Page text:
After a four year truce the English invade Monmouthshire, quickly retaking Monmouth and Abergavenny. Rhisiart leads the relief column and after a long summer of action succeeds in repulsing them. The army however is too weak to advance into Herefordshire


After four years of scattered fighting the English again invade Monmouthshire, again Rhisiart is successful in repulsing them, whilst his aging uncle negotiates another ceasefire.


The collapse of Rhisiart's French allies is a massive blow to the Welsh struggle, so Rhisiart starts a re-organisation of the Welsh Army, opening an Officers College in Castell Caerfilli. Plans are made for the conquest of Powys, Y Mers and the Y Gogledd (the North).

Y Blaenswm Hir (The Long Advance) - The Final Years of the War[]

Yr Ymgyrchoedd Terfynol - The Final Campaigns[]


Welsh armies smash their way north from Monmouth, aiming for Caerffawydd (Hereford) in the March and Aberhonddu (Brecon) in Powys. English resistance is great, with an army launching an attack on Conwy.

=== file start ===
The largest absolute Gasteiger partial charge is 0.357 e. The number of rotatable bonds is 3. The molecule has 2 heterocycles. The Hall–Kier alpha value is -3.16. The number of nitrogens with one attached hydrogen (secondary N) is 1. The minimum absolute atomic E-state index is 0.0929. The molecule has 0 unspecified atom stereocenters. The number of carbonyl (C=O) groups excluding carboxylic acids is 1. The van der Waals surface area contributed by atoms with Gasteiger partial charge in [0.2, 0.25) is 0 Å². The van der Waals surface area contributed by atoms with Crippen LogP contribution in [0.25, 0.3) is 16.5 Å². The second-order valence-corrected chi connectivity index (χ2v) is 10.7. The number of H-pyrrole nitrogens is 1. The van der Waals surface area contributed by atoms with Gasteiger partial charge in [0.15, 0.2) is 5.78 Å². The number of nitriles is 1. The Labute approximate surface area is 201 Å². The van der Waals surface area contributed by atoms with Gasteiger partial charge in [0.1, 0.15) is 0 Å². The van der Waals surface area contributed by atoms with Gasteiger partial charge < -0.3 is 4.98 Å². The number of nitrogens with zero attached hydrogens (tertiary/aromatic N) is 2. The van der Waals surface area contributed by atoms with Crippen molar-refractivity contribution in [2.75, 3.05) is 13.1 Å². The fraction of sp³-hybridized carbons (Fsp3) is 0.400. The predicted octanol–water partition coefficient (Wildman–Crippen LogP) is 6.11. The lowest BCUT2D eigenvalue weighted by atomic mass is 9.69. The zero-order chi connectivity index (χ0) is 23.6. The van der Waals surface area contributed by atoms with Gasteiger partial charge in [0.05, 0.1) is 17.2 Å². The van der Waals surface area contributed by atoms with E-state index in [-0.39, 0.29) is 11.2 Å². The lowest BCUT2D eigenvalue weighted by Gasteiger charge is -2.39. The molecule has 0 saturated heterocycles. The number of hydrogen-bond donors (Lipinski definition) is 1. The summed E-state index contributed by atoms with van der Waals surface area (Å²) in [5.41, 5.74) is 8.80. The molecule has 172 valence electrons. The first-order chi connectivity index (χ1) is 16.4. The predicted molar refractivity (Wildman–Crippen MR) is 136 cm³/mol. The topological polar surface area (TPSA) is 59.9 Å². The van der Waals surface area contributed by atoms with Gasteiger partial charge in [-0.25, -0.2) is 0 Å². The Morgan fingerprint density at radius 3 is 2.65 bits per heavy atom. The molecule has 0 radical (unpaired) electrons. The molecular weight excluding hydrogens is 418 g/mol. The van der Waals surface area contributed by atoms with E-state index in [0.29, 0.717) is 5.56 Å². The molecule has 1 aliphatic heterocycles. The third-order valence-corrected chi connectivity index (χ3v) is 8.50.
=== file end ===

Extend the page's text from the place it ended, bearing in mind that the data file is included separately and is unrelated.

After two long years of fighting Aberhonddu (Brecon) falls in the August with Caerffawydd (Hereford) falling in the May.


In January Rhisiart is killed in a cavalry charge during the battle of Amwythig (Shrewsbury), by forces unknown. The Edling, Arthur, takes command of the army with his fathers death. The Iarll Penfro continues to negotiate in London, with Wales East of the Conwy still in English hands.

In February, the city of Amwythig surrenders to the Welsh forces.

In March of this year Arthur retakes Trefaldwyn (Montgomery), whilst Iago is still hard at work in London on a new Treaty with the English. By August, Caerwrangon (Worcester) has surrendered.


In January Iago finally succeeds and George III travels to Shrewsbury in person to sign the Treaty of Shrewsbury, which, in return for Welsh assistance in the French Revolutionary Wars returns all Welsh territory pre-1718 to the Welsh Government.